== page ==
Lockdown losses: Bengaluru commuters to pay more for bus rides

As public transport becomes costlier than private modes, civic groups demand a reduction in fares

Bangalore Metropolitan Transport Corporation has nearly 6,500 buses, catering to about 50 lakh people. Photo: Wikipedia

The Bangalore Metropolitan Transport Corporation (BMTC) has hiked bus fares by 5-18 per cent by introducing a flat-fare system, with ticket rates being multiples of ₹5. This comes two weeks after the BMTC resumed operation of buses in the city.

After a gap of nearly two months, buses started running in Bengaluru on May 19. Due to mounting losses amid the COVID-19 lockdown, the state-run transport organisation has hiked the fares. For instance, if the bus fare was ₹17 for 8 km, it has been increased to ₹20. Similarly, a fare of ₹22 for 16 km has gone up to ₹25.

The BMTC justified the action saying the new flat-fare system would minimise the contact between people on buses amid the COVID-19 pandemic. It has also limited the number of passengers on a bus to 30 in order to maintain social distancing. But commuters and civic groups have urged the government to decrease the fares.

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Initially, the corporation drew flak for its decision to make daily, weekly and monthly passes compulsory to ride the city buses as it inconvenienced short distance travellers. The government then rolled back this decision.

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With an increase in the operational cost by almost 20 per cent in the last five years, the BMTC’s cumulative losses over the years crossed ₹800 crore in 2018-19. It is expected to cross the ₹1,000-crore mark when the financial performance for 2019-20 is announced. So, the BMTC is hoping for a bailout package from the state even before the lockdown.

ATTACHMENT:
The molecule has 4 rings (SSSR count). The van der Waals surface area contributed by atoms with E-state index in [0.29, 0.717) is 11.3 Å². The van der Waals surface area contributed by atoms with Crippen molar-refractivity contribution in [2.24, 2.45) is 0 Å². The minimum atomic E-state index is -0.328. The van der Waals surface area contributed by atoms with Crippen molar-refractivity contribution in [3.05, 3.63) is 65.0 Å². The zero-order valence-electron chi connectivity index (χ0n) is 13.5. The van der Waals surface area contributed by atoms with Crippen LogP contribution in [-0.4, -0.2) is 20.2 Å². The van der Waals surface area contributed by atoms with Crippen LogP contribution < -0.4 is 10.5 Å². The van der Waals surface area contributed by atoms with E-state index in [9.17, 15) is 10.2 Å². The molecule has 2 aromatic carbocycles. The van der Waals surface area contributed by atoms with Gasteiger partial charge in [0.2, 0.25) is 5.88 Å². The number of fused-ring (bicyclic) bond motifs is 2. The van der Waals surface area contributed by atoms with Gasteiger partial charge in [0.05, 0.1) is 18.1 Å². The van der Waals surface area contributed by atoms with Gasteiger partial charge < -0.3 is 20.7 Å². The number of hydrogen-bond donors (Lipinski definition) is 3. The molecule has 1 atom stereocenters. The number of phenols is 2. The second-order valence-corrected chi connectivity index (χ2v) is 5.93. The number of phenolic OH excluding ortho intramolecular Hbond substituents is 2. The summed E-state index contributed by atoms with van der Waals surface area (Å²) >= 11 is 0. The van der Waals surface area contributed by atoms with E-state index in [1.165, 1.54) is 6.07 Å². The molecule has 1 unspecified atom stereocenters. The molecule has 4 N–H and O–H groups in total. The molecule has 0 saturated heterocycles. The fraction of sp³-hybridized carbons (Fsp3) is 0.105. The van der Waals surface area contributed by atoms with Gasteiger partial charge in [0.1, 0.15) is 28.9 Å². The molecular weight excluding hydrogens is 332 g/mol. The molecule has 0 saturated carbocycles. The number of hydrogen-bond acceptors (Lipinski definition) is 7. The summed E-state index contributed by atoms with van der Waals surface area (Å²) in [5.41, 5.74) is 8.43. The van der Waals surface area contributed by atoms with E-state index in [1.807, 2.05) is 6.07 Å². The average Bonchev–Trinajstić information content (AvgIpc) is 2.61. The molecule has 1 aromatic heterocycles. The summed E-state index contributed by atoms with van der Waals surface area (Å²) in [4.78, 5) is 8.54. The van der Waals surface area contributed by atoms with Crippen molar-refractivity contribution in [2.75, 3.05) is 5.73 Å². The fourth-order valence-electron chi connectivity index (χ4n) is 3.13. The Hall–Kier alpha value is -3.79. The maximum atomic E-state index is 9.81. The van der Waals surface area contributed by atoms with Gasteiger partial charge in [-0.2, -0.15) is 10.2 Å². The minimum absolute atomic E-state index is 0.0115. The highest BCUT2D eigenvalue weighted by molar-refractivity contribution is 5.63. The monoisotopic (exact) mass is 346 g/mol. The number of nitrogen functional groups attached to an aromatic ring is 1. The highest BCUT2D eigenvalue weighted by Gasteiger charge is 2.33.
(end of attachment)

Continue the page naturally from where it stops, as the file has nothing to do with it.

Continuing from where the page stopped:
During the lockdown, the government expects a revenue loss of nearly ₹300 crore. With fares contributing to 80 per cent of the total revenue, the lockdown has served a body blow to the corporation.

“We earned approx. ₹5 crore every day. But the two months of lockdown resulted in almost zero revenue,” the chief planning and statistical officer at BMTC told The Federal.

The transport corporation has nearly 6,500 buses, catering to about 50 lakh people. Currently, it is losing ₹17 to ₹20 on each km of bus operation.

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A study conducted before the lockdown by city-based think-tank Fields of View revealed that a decrease in fares had resulted in increased ridership and revenue, while an increase in fares led to a fall in ridership and bigger losses.

It pointed out that a 10 per cent decrease in BMTC’s average fares would propel the share of its ridership by 33 per cent and, thereby, reduce the annual loss by ₹362 crores. An increase in fares by 20 per cent will increase the losses by ₹220 crore, it said.

Considering that the public transport remained unaffordable and costlier than private modes of transport like two-wheelers, civic groups demand a reduction in ticket fares.

“At a time when there’s a need to reduce the financial burden on commuters, especially the urban poor, the BMTC ended up hiking the fares. The Karnataka government must immediately step in to make it affordable for people to commute,” Bus Prayanikara Vedike, a forum for bus travellers, appealed to the state.

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